Divers from the Oxford River Rescue Service turned their attention from saving people to recovering drinking glasses.

Dozens had found their way into the Thames after The Head of the River pub opened at Folly Bridge in 1977.

It was so busy in its first few weeks that drinkers cleared tables by tossing glasses and bottles used by previous customers into the water.

The diving team offered its services after learning that the pub had lost 30 dozen glasses and two dozen plates. Many were thought to have met a watery end.

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Divers, headed by Eric Swale, the service’s diving officer, began what was to become a three-monthly scour of the river bed. They returned with 45 glasses and an assortment of ash trays and bottles.

The youngest member of the team, 10-year-old Simon Holmes, son of David Holmes, warden of the Oxford Riverside Centre, recovered three glasses.

Afterwards, licensee Nigel Clarke, who paid the divers 5p for every item they brought back, said he was very pleased with the operation.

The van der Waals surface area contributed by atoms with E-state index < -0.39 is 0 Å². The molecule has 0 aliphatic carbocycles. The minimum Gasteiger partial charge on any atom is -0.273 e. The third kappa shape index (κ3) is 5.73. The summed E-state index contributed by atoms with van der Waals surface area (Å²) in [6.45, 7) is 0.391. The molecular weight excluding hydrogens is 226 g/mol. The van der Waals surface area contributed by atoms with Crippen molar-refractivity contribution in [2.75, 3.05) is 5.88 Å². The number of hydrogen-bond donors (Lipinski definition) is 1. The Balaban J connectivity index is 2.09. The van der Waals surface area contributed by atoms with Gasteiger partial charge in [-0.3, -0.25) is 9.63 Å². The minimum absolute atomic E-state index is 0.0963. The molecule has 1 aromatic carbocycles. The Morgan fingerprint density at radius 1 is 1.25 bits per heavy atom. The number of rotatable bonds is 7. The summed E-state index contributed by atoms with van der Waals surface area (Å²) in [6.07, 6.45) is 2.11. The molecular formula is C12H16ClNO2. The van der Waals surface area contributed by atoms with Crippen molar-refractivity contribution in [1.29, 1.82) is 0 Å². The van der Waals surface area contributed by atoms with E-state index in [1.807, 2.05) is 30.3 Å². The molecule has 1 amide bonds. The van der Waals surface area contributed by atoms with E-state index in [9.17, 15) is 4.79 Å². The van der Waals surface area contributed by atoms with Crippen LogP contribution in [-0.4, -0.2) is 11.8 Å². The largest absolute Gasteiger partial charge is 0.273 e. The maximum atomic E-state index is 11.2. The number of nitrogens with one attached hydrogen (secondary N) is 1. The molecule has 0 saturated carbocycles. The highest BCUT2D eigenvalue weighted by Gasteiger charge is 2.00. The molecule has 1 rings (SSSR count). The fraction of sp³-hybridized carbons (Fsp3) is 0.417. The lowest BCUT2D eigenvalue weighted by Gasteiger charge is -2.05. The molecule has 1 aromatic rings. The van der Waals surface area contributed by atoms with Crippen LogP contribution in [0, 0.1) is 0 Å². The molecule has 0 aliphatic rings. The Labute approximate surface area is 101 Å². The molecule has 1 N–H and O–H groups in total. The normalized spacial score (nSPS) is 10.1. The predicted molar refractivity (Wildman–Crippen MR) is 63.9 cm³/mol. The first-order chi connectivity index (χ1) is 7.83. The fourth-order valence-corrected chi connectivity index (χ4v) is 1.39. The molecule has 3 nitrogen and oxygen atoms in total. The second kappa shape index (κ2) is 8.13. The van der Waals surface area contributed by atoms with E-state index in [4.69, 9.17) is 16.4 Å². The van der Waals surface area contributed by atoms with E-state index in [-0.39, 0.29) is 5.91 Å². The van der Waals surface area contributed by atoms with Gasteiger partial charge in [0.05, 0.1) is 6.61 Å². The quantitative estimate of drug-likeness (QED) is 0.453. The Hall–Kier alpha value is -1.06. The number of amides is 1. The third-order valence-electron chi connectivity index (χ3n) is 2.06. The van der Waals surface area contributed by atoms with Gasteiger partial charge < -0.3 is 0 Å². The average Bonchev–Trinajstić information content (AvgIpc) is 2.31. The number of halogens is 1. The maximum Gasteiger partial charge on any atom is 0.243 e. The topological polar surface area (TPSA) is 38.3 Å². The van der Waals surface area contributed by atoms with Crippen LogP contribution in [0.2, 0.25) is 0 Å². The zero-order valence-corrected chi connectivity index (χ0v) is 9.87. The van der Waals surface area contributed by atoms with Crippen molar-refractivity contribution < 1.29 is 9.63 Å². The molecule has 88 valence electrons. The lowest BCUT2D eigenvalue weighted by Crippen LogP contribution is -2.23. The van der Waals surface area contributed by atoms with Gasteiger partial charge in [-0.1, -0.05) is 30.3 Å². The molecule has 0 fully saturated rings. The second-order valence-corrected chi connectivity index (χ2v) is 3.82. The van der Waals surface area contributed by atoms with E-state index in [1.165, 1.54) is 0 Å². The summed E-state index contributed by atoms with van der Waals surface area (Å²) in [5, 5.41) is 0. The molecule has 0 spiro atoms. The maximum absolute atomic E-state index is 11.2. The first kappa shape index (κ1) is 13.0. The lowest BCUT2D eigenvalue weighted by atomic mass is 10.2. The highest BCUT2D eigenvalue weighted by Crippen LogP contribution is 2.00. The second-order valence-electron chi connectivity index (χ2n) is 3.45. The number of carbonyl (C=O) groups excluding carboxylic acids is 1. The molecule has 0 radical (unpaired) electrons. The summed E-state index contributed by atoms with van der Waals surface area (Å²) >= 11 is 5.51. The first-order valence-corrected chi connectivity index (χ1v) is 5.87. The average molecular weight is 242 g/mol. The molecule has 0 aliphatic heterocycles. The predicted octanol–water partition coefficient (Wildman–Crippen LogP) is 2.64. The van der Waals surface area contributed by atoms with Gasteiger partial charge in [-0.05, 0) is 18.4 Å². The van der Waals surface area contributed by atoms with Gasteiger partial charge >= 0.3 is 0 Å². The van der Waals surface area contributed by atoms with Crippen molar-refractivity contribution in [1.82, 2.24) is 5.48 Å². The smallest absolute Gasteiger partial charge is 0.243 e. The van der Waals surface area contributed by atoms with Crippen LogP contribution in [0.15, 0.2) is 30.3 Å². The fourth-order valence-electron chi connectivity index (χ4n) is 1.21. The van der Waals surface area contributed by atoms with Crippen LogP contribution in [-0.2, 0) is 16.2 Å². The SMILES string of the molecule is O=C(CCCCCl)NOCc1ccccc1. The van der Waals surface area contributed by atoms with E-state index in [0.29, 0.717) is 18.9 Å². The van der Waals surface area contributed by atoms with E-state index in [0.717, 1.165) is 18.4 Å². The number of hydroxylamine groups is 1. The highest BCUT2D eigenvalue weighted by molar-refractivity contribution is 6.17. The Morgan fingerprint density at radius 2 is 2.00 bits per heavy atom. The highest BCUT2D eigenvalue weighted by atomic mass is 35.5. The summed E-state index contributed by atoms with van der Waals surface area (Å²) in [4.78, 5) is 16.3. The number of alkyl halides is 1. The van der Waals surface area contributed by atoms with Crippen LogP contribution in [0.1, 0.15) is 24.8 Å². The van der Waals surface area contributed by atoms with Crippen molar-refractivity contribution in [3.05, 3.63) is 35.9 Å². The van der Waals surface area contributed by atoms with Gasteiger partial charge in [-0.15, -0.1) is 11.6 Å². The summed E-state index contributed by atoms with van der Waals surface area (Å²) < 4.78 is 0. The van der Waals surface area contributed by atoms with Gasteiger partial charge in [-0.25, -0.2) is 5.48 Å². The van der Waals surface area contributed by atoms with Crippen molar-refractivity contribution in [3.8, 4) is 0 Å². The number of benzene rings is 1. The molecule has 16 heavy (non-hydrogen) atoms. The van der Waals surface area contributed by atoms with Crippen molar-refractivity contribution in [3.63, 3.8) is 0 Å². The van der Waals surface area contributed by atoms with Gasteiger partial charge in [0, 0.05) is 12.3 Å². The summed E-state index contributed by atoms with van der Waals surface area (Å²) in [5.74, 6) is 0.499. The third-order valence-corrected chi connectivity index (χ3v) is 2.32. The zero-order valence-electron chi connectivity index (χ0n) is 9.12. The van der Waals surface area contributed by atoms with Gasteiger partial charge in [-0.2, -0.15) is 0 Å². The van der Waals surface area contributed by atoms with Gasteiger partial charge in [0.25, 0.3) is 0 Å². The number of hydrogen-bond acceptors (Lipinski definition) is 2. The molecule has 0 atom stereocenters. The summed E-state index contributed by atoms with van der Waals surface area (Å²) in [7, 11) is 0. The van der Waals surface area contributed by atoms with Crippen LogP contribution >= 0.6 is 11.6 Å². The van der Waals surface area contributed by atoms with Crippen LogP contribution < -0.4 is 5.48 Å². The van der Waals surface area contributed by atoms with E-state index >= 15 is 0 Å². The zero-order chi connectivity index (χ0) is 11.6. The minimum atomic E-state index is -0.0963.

He said he had never encountered such losses in pubs he had run before, adding: “It’s largely because we’re so very, very busy. There are quite a few more glasses in the river.”

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The Head of the River is located at what was once known as St Aldate’s Yard, which was made up of a house, warehouses, stables and sheds. The main warehouse was built in 1827, and over a century later was converted into a pub.

The pub got its name thanks to a competition which ran in the Oxford Mail. The finishing line of the four-day Oxford University rowing regatta is just to the east of the pub, and the name The Head of the River refers to the boat that comes first in the race at the end of each day.